Initially, the film seems to present itself primarily as an easier kind of speculative crime drama. We’re given brisk self-introductions to the women playing Patsy, one of whom immediately separates herself from the others by wearing a blue shirt and dress jacket instead of the red t-shirt all the other women are wearing, on the basis that Patsy’s pearls were what she considered her most distinguishing feature along with her earrings, and the men playing John. Most of the actors don’t look terribly alike one another, aside from a similarity in age range, and no attempt is made to make any of the actors resemble one another beyond wearing the same outfits. Personalities and faces and hairstyles distinguish themselves from each other yet blur together as the confessionals are interwoven together even tighter and the interviews become deeply personal. But it’s not until after the police chief candidates are introduced that the film really hits its stride. Many of these men are police officers from nearby towns who talk about how they’ve used this case as textbook example of how not to maintain an investigation as recently as the previous day. Many go over how strange the ransom letter is not just at face value, but that it was written using paper and pens from the Ramsay home, meaning someone took the time out to write a two-and-a-half page note evoking kidnapping on behalf of foreign powers, demanding a ransom the exact number of John’s bonus for the year ($118,000.00) after they’d killed JonBenet, and other oddities in the letter. And then one of the actors mentions that, aside from bounty hunting, his night job is in sex education, and then he demonstrates how to properly use several flogging toys in the middle of about five other men wringing their hands at this letter. We’re then treated to maybe the third filmed re-enactment, this time of the sex educator as the police chief being interviewed by a mob of press, trying to dissuade them from going into overdrive and letting the police have time to investigate before a reporter asks if the Ramsays are now suspects. And it’s here that the film truly steps into itself while further enriching its ideas about not the Ramsays, but the people playing them and orbiting them, the things in everyone’s lives that would make them think they could understand what these enigmatic parents were thinking throughout the madness of this case.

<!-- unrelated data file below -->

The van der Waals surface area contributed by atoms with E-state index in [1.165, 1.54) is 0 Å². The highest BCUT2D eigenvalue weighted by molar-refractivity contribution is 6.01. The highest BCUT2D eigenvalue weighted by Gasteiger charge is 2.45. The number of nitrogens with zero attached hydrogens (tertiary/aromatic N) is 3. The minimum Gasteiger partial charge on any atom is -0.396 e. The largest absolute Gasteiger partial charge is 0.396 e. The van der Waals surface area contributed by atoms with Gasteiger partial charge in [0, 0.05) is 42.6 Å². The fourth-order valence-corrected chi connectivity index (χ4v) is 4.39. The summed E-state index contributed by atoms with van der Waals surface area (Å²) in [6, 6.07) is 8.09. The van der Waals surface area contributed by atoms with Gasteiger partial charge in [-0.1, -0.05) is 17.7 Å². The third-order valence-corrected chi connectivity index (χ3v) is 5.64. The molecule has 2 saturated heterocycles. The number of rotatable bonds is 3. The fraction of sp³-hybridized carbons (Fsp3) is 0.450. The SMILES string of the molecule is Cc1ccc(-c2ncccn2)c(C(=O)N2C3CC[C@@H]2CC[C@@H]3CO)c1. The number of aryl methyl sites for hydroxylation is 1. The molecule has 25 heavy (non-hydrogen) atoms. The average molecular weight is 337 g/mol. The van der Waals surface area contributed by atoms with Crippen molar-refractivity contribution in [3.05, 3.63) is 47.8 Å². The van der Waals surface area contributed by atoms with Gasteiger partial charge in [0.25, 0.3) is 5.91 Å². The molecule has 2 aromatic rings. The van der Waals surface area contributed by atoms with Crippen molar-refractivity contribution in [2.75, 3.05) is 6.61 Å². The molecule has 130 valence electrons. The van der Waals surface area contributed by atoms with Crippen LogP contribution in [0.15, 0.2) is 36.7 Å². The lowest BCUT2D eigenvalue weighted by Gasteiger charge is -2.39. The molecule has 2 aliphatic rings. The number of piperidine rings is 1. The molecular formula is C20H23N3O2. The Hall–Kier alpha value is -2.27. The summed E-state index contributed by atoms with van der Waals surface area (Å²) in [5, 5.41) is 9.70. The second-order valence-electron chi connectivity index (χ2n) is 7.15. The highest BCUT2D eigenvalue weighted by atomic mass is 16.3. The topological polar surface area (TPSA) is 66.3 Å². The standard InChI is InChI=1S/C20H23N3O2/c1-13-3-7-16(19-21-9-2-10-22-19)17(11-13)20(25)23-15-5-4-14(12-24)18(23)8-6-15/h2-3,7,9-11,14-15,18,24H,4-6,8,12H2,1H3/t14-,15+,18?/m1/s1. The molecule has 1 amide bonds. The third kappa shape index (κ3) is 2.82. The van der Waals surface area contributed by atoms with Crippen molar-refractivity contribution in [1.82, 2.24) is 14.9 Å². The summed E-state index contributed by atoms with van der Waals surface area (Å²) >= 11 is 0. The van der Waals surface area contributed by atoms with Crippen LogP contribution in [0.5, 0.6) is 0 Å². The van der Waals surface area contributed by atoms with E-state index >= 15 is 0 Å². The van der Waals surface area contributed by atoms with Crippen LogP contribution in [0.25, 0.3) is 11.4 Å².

Surely a small but consequential detail of the film’s success is how believably real the film this crew is alleging to make looks. Establishing shot often have a white, wintery texture evocative of the original Fargo, with production and lighting values strong enough to make it look somewhere along the lines of, say, a TV movie from a studio like FX that has plenty of money to throw around. I’ve mentioned that some shots strategically take the piss out of the project, but Casting JonBenet manages to do this in subtler ways while letting the actors play out their scenes, letting them give earnest interpretations without letting you ever forget this is fake. As the Patsys call the police, each with their own plausible combination of anxiety and terror, a ladder is visible in the hallway. The Johns find a white blanket meant as a stand-in for JonBenet’s body, and we can see the moveable stand that the hallway light is propped up on. Actors have time to get acquainted with each other before scenes begin, and interviews are conducted at the sets that the performers have been or are about to act at. We are reminded at all times that this is a recreation, not just of a real, horrible event, but one that no one actually knows the events of, except the tragic consequences of it.